This post-colonial inferiority complex was also fomented by generously subsidised Persian news channels from England and the United States broadcasting to every Iranian living room despite an official ban. Influenced by subtle promotion of the American lifestyle – for example in Hollywood movies – and advanced by the consequences of globalisation, many Iranians today live consumer-oriented lives.
The values have shifted. The young urban generation looks to America as the measure of all things. Traditional family bonds are snapping. Some see this as a "soft war", an intentional cultural dissolution from within, driven from without.
All this is producing sometimes pleasing, but also strange effects. "Rumi’s Persian Sufi poetry is also popular in Iran because for a long time Rumi was on the American bestseller lists," the Iranian literature professor Iraj Shahbazi from the University of Tehran once said to me.
Iran’s most prestigious university is located in the bustling heart of this metropolis of millions. And indeed: as I walk along Revolution Street, past the university and along the popular bookstore mile, I repeatedly notice thick volumes of Rumi’s work on display in the shop windows. I’ve never seen so many well-organised book shops in one place. One bookseller tells me that even six-volume literary commentaries on Rumi’s poetry are now flying off the shelves.
Tehran is not a city you warm to immediately. In it beats the pulsating, sometimes restless heart of the nation. Yet this is also where the Middle East’s most dynamic cultural realm is flourishing. "See You in Iran" is an initiative working for several years now to acquaint non-Iranians with this scene and therefore improve the country’s reputation.
It all began in 2015 with a Facebook platform established by young Iranians who had studied in the West and experienced how foreigners perceive Iran. They had encountered people who were genuinely afraid to travel to Iran. Now, travellers to Iran could share their experiences with a continually growing number of members in a virtual setting.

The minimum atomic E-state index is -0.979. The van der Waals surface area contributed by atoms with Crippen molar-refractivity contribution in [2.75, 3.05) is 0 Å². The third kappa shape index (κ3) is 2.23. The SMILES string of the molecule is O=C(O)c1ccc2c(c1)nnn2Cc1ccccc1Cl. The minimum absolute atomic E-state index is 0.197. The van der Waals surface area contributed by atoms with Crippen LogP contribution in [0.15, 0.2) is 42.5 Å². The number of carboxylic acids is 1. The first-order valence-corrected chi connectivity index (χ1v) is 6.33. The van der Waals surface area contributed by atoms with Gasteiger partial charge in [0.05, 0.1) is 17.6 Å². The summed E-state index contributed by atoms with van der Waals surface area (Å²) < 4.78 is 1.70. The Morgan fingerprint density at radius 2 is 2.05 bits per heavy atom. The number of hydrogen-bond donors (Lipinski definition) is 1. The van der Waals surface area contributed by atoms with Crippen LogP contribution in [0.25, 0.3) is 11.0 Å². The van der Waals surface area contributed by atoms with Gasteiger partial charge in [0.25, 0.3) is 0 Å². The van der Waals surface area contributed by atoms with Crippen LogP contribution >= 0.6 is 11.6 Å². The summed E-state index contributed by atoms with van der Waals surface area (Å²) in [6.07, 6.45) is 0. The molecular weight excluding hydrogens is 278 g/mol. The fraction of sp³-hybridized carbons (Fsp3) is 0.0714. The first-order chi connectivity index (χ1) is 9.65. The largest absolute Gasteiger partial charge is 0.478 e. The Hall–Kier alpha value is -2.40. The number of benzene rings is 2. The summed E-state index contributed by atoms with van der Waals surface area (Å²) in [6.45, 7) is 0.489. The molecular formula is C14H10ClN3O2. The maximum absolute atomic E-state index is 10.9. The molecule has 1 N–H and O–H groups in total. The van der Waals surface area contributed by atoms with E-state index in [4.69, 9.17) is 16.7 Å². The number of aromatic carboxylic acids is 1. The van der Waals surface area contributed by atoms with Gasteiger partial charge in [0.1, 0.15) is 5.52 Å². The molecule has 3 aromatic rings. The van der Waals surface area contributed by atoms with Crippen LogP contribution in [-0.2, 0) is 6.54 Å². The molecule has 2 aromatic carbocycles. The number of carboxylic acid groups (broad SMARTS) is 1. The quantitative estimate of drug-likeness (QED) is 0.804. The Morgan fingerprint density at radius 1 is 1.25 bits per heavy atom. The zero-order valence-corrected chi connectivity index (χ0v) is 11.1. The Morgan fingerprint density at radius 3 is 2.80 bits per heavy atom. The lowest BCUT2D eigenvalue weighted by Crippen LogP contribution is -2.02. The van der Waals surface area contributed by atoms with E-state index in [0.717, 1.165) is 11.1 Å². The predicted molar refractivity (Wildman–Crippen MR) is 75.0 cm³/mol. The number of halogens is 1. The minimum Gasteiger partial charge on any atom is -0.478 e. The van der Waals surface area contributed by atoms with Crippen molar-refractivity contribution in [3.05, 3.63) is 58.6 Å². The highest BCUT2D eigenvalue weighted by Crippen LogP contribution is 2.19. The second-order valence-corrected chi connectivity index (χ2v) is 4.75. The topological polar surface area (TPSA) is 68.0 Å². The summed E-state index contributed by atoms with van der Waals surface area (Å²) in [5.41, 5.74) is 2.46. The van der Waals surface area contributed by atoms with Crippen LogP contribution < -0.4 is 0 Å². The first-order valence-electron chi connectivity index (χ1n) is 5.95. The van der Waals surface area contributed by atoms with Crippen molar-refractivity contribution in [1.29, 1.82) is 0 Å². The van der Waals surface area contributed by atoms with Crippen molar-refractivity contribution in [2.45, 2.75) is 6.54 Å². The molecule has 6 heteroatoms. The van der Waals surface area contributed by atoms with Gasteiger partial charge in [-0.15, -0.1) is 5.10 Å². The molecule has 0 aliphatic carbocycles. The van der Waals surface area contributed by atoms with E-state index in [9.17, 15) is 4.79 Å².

"It’s not just about spreading positive things," says the 28-year-old artist and curator Yasaman Tamizkar, who offers tours of Tehran art galleries for "See You in Iran". "Unfiltered news – both good and bad – is posted to present a more realistic picture." A picture that is far beyond the reach of media distortion and political discourse.
Trapped in a negative spiral
Interpersonal encounters and the openness of many Iranians towards tourists also play a key role. "Many return to their home countries as cultural ambassadors enriched by the experience," says Tamizkar. In recent years, "See You in Iran" ran a handful of hostels and a cultural centre, organised urban walks and workshops on subjects like "Women of the Middle East" or "Nomadism as Emancipation". But the hostels could not be sustained through the corona pandemic; the cultural programme was transposed to the Internet.
This year, the discrepancy between "my" Iran and the one at the centre of public perception grew dramatically once again. At the fuel protests of November 2019, the displeasure of many Iranians spilled over into full-scale fury, particularly in the nation’s Kurdish provinces.
The rulers’ response to civic rage and vandalism was harsh, many people were killed. Then came the murder of General Soleimani by an American drone and the accidental shooting down of a Ukrainian passenger jet just after take-off by an Iranian Air Force general. Everything pointed towards an escalation. And again, I asked myself: to what extent and for how long can a different picture of Iran be drawn by cultural beauty and the human component?
For me, the matter is bound up with a perpetual search, during which I latterly stumbled upon some profound questions. For example: what is objectivity? What do I want to focus on; what should I focus on? How can I remain realistic without contributing to the exhaustively mined news terrain? A few answers for me are: keep travelling to Iran, particularly to places where no-one else is heading.
To maintain contact with my Iranian friends. To allow my enthusiasm for the Persian lifestyle to infuse my writing, even if this means being dismissed as a romanticising Orientalist.
Something that is however very telling is the fact that centuries ago, Hafez chafed against some aspects of religion and politics that are still relevant today. For example, one scathing criticism translates as: "You consider hypocrisy to be allowed and the wine glass forbidden (...) / Drink wine, for a hundred sins (...) / Are better than feigned obedience."
Hafez can be read to improve our understanding of the world just a little more. And to enjoy life, despite the unpalatability of day-to-day politics. Whether Hafez meant real wine, or whether he was using it as a metaphor for spiritual intoxication – that’s an age-old debate I’d rather not get into.
© Qantara.de 2021
Translated from the German by Nina Coon